The device is made for arteries as small as 6.5 millimeters — about the size of a pencil. Inserted via a complex dance between catheters and guidewires, it expands to form what looks like a flexible, multi-pronged plumbing tube fit neatly inside the y-shaped iliac artery, located near the pelvis. Designed to treat aneurysms, the complex, first-of-its-kind device was born in Flagstaff, inside the buildings of W.L. Gore and Associates.
Established in Flagstaff in 1967, the company is marking its 50th anniversary this year.
From its two across-town campuses, the company produces an array of medical devices, from grafts to stents to hernia patches. At last count, 40 million of Gore’s products have been deployed by physicians around the world.
The company has also made its mark on the community as the city's largest private employer with 2,000 employees. As the headquarters of Gore's medical products division, the Flagstaff campus has become a leader in the local bioscience sector.
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In a word, the company’s impact on the city has been “huge,” said John Stigmon, with the Economic Collaborative of Northern Arizona.
“Gore is one of those fine companies that every community would like to have,” Stigmon said.
When Gore opened its first plant in Flagstaff in 1967, it had an entirely different focus. The Fourth Street campus’ original charge was to manufacture electronic products like wires and cables for the computer and aerospace industries. The company shifted gears to medical products in the 1970s, first developing a vascular graft that entered the market in 1975.
At the heart of many of Gore’s products, including most of those coming out of the medical division, is expanded polytetrafluoroethylene, a tongue-twisting, highly versatile polymer.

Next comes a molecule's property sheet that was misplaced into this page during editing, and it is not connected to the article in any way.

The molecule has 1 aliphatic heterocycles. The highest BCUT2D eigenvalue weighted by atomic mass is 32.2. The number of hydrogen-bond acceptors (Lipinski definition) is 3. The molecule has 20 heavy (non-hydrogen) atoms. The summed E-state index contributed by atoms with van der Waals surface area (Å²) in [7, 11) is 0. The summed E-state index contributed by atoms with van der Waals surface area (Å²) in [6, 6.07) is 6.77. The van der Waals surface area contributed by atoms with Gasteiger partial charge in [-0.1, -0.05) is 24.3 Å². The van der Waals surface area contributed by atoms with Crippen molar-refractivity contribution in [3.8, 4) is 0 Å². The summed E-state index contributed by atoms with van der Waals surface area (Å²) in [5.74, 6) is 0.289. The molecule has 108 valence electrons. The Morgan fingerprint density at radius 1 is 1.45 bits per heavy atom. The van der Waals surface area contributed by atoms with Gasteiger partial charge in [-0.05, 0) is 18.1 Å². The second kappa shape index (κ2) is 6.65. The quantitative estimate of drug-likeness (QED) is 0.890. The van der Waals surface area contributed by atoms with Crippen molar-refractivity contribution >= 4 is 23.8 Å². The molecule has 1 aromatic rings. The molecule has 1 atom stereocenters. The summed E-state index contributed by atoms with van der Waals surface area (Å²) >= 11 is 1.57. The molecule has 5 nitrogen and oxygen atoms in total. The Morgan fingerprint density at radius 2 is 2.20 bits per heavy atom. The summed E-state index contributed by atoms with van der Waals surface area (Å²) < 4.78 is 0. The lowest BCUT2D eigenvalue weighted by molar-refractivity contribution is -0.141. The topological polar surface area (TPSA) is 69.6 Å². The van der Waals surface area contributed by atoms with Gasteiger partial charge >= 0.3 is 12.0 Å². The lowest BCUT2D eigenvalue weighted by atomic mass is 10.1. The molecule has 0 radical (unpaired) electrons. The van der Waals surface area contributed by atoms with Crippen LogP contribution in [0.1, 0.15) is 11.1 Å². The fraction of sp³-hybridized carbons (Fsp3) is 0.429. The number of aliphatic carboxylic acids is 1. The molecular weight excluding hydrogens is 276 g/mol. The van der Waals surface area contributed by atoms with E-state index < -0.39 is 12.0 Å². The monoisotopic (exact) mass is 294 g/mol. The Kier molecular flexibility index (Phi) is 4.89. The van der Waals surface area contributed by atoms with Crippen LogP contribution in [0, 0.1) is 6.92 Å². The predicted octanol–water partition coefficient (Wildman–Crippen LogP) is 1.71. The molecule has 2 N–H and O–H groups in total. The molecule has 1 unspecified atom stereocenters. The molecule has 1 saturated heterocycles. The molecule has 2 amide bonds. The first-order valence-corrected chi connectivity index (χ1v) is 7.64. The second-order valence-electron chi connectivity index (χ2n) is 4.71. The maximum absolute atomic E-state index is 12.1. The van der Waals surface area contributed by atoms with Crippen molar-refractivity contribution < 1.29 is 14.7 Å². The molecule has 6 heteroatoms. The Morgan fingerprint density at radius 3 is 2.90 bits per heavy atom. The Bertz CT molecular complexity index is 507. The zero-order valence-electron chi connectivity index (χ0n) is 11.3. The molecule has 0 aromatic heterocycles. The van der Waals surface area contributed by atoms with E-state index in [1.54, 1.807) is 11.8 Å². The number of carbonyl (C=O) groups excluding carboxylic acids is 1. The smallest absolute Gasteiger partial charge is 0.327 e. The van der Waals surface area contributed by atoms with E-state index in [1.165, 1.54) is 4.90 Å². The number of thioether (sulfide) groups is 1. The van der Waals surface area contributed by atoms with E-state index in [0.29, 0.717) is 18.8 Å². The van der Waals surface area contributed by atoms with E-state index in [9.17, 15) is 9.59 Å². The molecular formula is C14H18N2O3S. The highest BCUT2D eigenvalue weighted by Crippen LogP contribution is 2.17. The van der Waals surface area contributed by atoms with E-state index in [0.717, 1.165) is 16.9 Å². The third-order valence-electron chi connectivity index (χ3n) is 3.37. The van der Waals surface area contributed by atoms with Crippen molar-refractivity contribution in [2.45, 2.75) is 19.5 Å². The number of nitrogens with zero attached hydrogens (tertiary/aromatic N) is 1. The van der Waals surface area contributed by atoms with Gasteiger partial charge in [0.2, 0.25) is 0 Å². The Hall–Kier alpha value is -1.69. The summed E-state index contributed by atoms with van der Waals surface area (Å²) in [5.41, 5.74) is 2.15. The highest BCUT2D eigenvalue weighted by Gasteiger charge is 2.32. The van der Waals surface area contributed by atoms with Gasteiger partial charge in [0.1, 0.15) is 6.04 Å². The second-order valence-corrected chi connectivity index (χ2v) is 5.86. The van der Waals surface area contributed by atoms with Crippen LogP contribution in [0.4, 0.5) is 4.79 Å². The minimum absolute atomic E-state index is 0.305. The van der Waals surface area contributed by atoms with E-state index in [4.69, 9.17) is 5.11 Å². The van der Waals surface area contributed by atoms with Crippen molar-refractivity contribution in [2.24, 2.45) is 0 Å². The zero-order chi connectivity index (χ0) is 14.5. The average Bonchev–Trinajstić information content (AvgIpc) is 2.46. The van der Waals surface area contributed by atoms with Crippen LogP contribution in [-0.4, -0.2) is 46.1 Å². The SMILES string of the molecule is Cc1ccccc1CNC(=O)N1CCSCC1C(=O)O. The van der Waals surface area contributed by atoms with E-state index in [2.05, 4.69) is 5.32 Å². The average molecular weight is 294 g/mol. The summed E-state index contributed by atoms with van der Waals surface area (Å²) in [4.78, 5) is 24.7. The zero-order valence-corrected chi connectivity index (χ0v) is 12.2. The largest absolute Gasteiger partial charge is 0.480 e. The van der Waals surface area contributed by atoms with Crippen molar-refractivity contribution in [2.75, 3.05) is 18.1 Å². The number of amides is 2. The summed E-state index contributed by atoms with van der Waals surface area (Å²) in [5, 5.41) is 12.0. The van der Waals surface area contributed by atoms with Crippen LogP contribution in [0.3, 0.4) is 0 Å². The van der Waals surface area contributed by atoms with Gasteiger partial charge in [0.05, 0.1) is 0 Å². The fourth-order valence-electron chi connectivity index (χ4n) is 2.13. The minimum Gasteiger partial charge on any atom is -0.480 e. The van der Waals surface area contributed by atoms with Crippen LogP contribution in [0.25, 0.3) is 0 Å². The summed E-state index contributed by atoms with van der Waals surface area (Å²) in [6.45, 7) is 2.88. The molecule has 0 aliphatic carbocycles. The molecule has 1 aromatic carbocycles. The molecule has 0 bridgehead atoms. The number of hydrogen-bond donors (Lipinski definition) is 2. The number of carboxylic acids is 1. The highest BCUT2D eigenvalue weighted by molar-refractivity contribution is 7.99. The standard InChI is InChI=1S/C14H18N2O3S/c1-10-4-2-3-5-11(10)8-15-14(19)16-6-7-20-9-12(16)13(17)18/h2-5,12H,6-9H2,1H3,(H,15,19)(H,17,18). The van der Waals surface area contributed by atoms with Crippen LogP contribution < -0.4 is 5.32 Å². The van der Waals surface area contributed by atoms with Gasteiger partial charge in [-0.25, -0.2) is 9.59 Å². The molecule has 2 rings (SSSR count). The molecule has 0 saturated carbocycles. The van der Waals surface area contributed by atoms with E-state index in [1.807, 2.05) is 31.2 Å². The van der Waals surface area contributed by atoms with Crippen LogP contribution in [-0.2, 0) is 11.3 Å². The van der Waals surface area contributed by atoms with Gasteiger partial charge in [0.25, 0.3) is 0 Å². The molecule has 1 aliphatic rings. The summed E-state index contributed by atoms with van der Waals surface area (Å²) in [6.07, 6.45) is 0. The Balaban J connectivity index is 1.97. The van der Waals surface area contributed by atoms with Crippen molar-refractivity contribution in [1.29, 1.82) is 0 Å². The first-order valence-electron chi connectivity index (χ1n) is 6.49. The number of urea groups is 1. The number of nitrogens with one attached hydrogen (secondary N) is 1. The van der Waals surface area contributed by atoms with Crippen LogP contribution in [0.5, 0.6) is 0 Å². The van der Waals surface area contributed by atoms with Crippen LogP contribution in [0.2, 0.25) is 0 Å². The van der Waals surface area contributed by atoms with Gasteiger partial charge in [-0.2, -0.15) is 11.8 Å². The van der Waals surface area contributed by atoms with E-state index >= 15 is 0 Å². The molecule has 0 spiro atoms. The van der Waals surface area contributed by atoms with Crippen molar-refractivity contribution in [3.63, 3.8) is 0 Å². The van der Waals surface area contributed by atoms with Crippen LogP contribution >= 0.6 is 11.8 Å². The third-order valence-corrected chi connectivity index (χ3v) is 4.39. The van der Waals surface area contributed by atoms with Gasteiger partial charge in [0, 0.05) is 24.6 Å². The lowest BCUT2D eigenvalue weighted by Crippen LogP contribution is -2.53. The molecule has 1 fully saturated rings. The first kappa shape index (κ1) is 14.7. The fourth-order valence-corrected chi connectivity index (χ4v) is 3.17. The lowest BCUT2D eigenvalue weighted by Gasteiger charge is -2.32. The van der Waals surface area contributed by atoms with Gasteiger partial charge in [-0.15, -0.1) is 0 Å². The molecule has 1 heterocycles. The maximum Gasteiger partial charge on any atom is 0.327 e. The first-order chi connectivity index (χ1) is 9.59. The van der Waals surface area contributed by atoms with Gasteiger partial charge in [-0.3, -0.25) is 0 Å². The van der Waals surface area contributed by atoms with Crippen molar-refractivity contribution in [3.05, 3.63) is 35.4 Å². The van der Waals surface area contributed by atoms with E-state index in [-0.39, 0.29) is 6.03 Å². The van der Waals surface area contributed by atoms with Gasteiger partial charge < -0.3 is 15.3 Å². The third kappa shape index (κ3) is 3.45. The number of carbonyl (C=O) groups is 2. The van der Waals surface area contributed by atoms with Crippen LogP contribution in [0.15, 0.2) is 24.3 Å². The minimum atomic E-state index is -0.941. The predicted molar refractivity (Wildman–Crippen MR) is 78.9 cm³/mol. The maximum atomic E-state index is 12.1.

The material, a stretched out version of PTFE (also known by the trade name of Teflon) can be designed to be up to 90 percent air. Such a structure makes e-PTFE more lightweight, pliable and cost-effective and allows it be filled with complementary materials.
Many of the company’s innovations arise from the ability of Gore’s engineers to manipulate e-PTFE’s microstructure — a web of tiny nodes and fibers. Engineers have figured out how to change everything from the material’s density to its porosity to its strength when pulled in different directions, said Jason Field sales and marketing leader for the medical products division. In the process, Gore has created an array of different forms, functions and applications for the e-PTFE, Field said.
Especially useful on the medical side is the fact that engineers can change the material’s surface to be smooth or textured depending on how it needs to be incorporated into the body, Field said. A more textured structure facilitates incorporation with the body’s own tissue, encouraging scarring, for example. A slippery surface, on the other hand, prevents the tissues from attaching, he said. The material is also highly biocompatible so when it’s implanted in the body, it doesn’t trigger an allergic reaction, he said.
The material’s versatility is born out in the diversity of products that Gore produces with it across many categories, from industrial filters to hazmat suits to guitar strings.